Bauhaus-Universität Weimar

Psychology: The Science of Human Behaviour
Givler, Robert Ch.
A typical sentiment possesses the following fea¬ 
ture: (1) It is a subconscious or unconscious tend¬ 
ency to action; (2) which, when given full rein, is 
accompanied by some emotion, and (3) may, under 
different circumstances, arouse different or even 
opposite emotions. Let us analyze, for example, the 
sentiment called 'patriotism. This particular senti¬ 
ment is a subconscious or unconscious tendency to 
act in behalf of one’s country. During times of peace 
it is dormant, except perhaps on holidays, when flags 
and oratory bring it to the surface of our minds. On 
such occasions, as well as during the threat or prose¬ 
cution of war, the sentiment becomes vigorously 
emotionalized. Every good patriot is then called 
upon not only to love his country, but to hate its 
enemies. At this stage the sentiment has turned into 
highly emotionalized action, and all the forces of 
body and mind are mobilized in its behalf. 
Though all sentiments are normally subconscious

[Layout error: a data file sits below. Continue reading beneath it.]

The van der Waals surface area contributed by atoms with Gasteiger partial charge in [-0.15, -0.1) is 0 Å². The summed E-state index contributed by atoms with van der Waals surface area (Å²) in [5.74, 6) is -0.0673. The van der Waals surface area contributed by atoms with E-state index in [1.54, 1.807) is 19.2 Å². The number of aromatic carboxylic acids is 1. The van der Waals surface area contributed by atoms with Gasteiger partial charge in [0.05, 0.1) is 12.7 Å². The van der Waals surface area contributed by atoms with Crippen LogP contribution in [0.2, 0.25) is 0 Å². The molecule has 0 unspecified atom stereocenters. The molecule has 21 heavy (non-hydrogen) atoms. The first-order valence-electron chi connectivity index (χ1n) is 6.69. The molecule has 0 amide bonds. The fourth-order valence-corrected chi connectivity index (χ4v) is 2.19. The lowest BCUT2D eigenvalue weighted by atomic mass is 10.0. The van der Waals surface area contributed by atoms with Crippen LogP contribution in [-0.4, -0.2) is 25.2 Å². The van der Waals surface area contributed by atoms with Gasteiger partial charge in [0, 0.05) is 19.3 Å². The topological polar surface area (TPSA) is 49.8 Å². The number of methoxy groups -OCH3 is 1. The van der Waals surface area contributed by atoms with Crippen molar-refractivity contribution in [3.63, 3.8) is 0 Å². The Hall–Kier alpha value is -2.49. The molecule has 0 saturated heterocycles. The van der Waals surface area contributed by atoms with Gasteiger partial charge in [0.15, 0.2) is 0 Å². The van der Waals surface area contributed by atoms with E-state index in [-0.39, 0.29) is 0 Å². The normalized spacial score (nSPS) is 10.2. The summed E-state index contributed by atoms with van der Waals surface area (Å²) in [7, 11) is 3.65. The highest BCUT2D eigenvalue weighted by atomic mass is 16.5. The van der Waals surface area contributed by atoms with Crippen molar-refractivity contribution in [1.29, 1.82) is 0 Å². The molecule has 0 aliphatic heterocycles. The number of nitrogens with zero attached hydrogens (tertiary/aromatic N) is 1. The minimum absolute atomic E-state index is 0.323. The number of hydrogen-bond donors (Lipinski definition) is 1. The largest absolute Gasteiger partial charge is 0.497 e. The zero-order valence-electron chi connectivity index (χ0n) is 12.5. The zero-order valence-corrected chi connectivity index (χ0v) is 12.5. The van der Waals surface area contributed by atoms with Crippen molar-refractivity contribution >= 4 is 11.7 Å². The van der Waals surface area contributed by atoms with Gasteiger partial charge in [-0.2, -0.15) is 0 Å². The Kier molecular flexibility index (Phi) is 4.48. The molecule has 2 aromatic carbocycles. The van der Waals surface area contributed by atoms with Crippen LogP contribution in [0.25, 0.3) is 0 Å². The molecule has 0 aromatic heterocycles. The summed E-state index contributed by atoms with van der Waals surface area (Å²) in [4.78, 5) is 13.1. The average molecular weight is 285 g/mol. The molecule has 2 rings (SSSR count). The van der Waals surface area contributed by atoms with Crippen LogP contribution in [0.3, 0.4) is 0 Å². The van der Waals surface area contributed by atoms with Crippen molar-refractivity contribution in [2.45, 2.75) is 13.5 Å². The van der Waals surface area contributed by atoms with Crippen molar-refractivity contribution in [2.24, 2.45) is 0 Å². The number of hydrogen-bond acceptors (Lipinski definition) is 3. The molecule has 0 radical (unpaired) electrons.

or unconscious tendencies, they must not be under¬ 
stood on that account to be instinctive. Every senti¬ 
ment, whether it be patriotism, loyalty of one’s em¬ 
ployer, or fidelity to an ideal, is the result of educa¬ 
tion, even though such education be unconscious. 
For since, as we have said before, every stimulus 
educates, so wre may say now that every emotional¬ 
ized reaction we make helps to build up sentiments 
in our subconscious mind. Sentiments are complex. 
In every one of them we may detect several simple 
emotions. Patriotism, for example, involves among 
other things not only a love for one’s country but at 
times a hatred of its enemies. All other sentiments 
are similarly compounded, some of two, others 
of three, and still others of more than three simple 


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